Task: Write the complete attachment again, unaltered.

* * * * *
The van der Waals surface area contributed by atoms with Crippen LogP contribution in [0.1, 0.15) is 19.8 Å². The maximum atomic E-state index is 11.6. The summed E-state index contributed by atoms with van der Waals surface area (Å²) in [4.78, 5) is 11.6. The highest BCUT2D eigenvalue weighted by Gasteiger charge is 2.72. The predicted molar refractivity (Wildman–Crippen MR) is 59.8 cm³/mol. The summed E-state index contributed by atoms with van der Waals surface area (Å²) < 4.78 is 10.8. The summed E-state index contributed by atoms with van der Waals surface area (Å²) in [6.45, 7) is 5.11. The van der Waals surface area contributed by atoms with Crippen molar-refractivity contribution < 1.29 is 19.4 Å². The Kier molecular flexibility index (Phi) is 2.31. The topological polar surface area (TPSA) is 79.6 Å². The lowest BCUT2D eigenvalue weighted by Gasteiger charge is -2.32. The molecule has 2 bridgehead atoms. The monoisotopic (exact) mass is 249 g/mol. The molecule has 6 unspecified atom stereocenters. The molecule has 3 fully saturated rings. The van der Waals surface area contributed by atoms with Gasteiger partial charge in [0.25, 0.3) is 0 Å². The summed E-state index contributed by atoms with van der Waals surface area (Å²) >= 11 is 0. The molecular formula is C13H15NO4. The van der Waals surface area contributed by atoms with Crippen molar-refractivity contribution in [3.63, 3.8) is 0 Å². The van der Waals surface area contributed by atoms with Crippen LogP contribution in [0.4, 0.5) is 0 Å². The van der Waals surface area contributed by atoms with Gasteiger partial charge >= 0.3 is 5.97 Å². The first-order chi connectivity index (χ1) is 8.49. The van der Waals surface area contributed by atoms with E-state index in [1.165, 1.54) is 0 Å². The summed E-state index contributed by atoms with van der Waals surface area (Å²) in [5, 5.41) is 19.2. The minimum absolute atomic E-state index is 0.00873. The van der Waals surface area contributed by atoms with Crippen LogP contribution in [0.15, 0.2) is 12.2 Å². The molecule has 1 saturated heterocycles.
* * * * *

The van der Waals surface area contributed by atoms with Crippen LogP contribution in [0.1, 0.15) is 19.8 Å². The maximum atomic E-state index is 11.6. The summed E-state index contributed by atoms with van der Waals surface area (Å²) in [4.78, 5) is 11.6. The highest BCUT2D eigenvalue weighted by Gasteiger charge is 2.72. The predicted molar refractivity (Wildman–Crippen MR) is 59.8 cm³/mol. The summed E-state index contributed by atoms with van der Waals surface area (Å²) < 4.78 is 10.8. The summed E-state index contributed by atoms with van der Waals surface area (Å²) in [6.45, 7) is 5.11. The van der Waals surface area contributed by atoms with Crippen molar-refractivity contribution < 1.29 is 19.4 Å². The Kier molecular flexibility index (Phi) is 2.31. The topological polar surface area (TPSA) is 79.6 Å². The lowest BCUT2D eigenvalue weighted by Gasteiger charge is -2.32. The molecule has 2 bridgehead atoms. The monoisotopic (exact) mass is 249 g/mol. The molecule has 6 unspecified atom stereocenters. The molecule has 3 fully saturated rings. The van der Waals surface area contributed by atoms with Gasteiger partial charge in [0.25, 0.3) is 0 Å². The summed E-state index contributed by atoms with van der Waals surface area (Å²) >= 11 is 0. The molecular formula is C13H15NO4. The van der Waals surface area contributed by atoms with Crippen molar-refractivity contribution in [3.63, 3.8) is 0 Å². The van der Waals surface area contributed by atoms with Crippen LogP contribution in [0.4, 0.5) is 0 Å². The van der Waals surface area contributed by atoms with Gasteiger partial charge >= 0.3 is 5.97 Å². The first-order chi connectivity index (χ1) is 8.49. The van der Waals surface area contributed by atoms with E-state index in [1.165, 1.54) is 0 Å². The summed E-state index contributed by atoms with van der Waals surface area (Å²) in [5, 5.41) is 19.2. The minimum absolute atomic E-state index is 0.00873. The van der Waals surface area contributed by atoms with Crippen LogP contribution in [0.15, 0.2) is 12.2 Å². The molecule has 1 saturated heterocycles.